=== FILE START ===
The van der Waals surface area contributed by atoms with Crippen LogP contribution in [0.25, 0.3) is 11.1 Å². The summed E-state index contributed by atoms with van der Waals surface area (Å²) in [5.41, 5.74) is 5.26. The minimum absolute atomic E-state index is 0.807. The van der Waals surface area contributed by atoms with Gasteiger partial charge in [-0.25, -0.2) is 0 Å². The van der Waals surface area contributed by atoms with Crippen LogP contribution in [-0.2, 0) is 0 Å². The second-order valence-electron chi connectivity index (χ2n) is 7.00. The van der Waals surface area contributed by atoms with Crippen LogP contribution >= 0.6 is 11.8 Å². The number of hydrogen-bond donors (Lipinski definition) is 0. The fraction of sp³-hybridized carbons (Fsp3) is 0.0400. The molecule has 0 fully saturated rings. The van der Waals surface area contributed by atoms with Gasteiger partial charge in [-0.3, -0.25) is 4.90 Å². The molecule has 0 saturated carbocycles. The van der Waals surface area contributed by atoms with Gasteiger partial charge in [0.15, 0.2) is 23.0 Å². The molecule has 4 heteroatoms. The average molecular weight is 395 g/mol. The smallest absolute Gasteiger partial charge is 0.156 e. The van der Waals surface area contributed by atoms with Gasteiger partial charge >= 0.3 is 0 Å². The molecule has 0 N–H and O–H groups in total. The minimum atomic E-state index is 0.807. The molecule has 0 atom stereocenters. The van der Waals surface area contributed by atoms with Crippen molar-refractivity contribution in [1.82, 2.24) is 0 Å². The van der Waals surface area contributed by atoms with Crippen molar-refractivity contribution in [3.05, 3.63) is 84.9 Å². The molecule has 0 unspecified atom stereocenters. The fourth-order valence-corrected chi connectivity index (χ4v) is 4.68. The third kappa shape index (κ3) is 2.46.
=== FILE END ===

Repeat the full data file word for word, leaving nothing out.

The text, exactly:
The van der Waals surface area contributed by atoms with Crippen LogP contribution in [0.25, 0.3) is 11.1 Å². The summed E-state index contributed by atoms with van der Waals surface area (Å²) in [5.41, 5.74) is 5.26. The minimum absolute atomic E-state index is 0.807. The van der Waals surface area contributed by atoms with Gasteiger partial charge in [-0.25, -0.2) is 0 Å². The van der Waals surface area contributed by atoms with Crippen LogP contribution in [-0.2, 0) is 0 Å². The second-order valence-electron chi connectivity index (χ2n) is 7.00. The van der Waals surface area contributed by atoms with Crippen LogP contribution >= 0.6 is 11.8 Å². The number of hydrogen-bond donors (Lipinski definition) is 0. The fraction of sp³-hybridized carbons (Fsp3) is 0.0400. The molecule has 0 fully saturated rings. The van der Waals surface area contributed by atoms with Gasteiger partial charge in [-0.3, -0.25) is 4.90 Å². The molecule has 0 saturated carbocycles. The van der Waals surface area contributed by atoms with Gasteiger partial charge in [0.15, 0.2) is 23.0 Å². The molecule has 4 heteroatoms. The average molecular weight is 395 g/mol. The smallest absolute Gasteiger partial charge is 0.156 e. The van der Waals surface area contributed by atoms with Gasteiger partial charge >= 0.3 is 0 Å². The molecule has 0 N–H and O–H groups in total. The minimum atomic E-state index is 0.807. The molecule has 0 atom stereocenters. The van der Waals surface area contributed by atoms with Crippen molar-refractivity contribution in [1.82, 2.24) is 0 Å². The van der Waals surface area contributed by atoms with Crippen molar-refractivity contribution in [3.05, 3.63) is 84.9 Å². The molecule has 0 unspecified atom stereocenters. The fourth-order valence-corrected chi connectivity index (χ4v) is 4.68. The third kappa shape index (κ3) is 2.46.